As a writer, it’s your job to observe the world; and that has to be one of the best jobs going. Though it might make non-writers a little crazy, I love the way my writer’s brain soaks in all kinds of minutia no matter where I am or what I am doing. I love the way it connects the dots to pull stories out of the ether. And I love the way that this constant hum of observation and internal storytelling helps me see and appreciate the world more deeply.
Earlier this week, I was sitting alongside the outdoor practice ring at the barn where my daughter and I take lessons. I was enjoying watching my daughter and her lesson pony, Chanel, run through their paces while carrying on a silent conversation spoken in a language of touch and movement. I have always been fascinated by the way horse and rider can communicate at such a complex level without having the benefit of a shared language.
Anyway, as I sat ringside, I let my mind wander to take in the details of the moment – the tiny black flies biting my exposed forearms; the plush, polished green of the grass, still glistening from the morning’s thunderstorms; the spectacular show of clouds on the eastern horizon, layers of billowing mists rising and falling like skyborn empires in countless and constantly shifting shades of gray and white and blue; a young swallow singing his heart out from a perch on a wire slung between barns, his voice full of passion and purpose, slicing through the air like an arrow of love in hot pursuit of the females who careened past him in sharp angles and flashes; the heavy scent of wet earth mingled with the rich odors of hay, manure, and grain, balanced by light top notes of rain and sky and the distant sea; and the constant heartbeat sounds of horses hooves pounding out their rhythms in the sand of the arena, creating a staccato symphony that might have been a language of its own, like a morse code between horse and earth.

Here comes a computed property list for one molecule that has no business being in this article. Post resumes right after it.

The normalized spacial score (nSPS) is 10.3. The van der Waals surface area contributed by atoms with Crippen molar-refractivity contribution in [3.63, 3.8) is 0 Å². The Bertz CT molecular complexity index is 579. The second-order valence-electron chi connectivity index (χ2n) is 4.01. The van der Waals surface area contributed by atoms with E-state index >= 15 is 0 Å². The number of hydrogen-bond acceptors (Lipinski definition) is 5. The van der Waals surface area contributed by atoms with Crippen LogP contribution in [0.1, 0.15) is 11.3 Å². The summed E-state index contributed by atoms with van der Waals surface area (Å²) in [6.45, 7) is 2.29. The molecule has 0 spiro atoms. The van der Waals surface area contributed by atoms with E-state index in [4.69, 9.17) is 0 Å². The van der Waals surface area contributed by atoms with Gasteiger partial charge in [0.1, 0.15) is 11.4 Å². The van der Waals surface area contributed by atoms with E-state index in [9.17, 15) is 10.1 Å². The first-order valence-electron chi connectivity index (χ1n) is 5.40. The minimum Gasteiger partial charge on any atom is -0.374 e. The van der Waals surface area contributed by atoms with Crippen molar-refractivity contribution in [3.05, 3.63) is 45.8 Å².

Would I have noticed all these details if I was not a writer? Perhaps. But, perhaps not. And would I, if I was not a writer, have been compelled to scribble down my observations in my ever-present notebook? Probably not. But, I am a writer, so I did notice, and I did capture a few words to help me experience the moment more deeply, appreciate it more fully, preserve it for another day, and share it. That’s what writers do.
Books I’m Reading:
This week was a particularly busy one. Deadlines circled me like a pack of unfriendly wolves, hounding me late into the night and waking me from sleep with their insistent howls. I managed to get to my weekend mostly unscathed, but I did not have much time for reading. The two novels I’m currently enjoying (one in hard cover, the other on Audible) were much neglected this week in favor or work-related multi-tasking.
During such periods of over-booked schedules that leave me too weary to engage with a book at the end of the long, long day, I turn to reading materials that do not make the demands of novels. This week, I picked up a my tattered copy of a 1927 book called The Winged Horse. I found this musty old treasure at our local flea market – Todd Farm in Newburyport. I was initially drawn to the lovely cover and end papers, but when I opened the first few pages and read the subtitle, The Story of the Poets and Their Poetry, I was sold.
I know very little about poetry, and I rarely read it; but I have always been both intrigued by the form and a little chagrined that I haven’t spent more time to learn about it. Though there’s a fairly good chance that much of what’s in this book may have grown inaccurate over time (not to mention politically incorrect), I still very much enjoyed the tutelage of Messrs. Auslander and Hill. I mean, how can fail to continue reading such a book when it opens with a foreword that begins thus,
“We wrote this book because we wanted to write it.
Also, we saw that such a book was needed.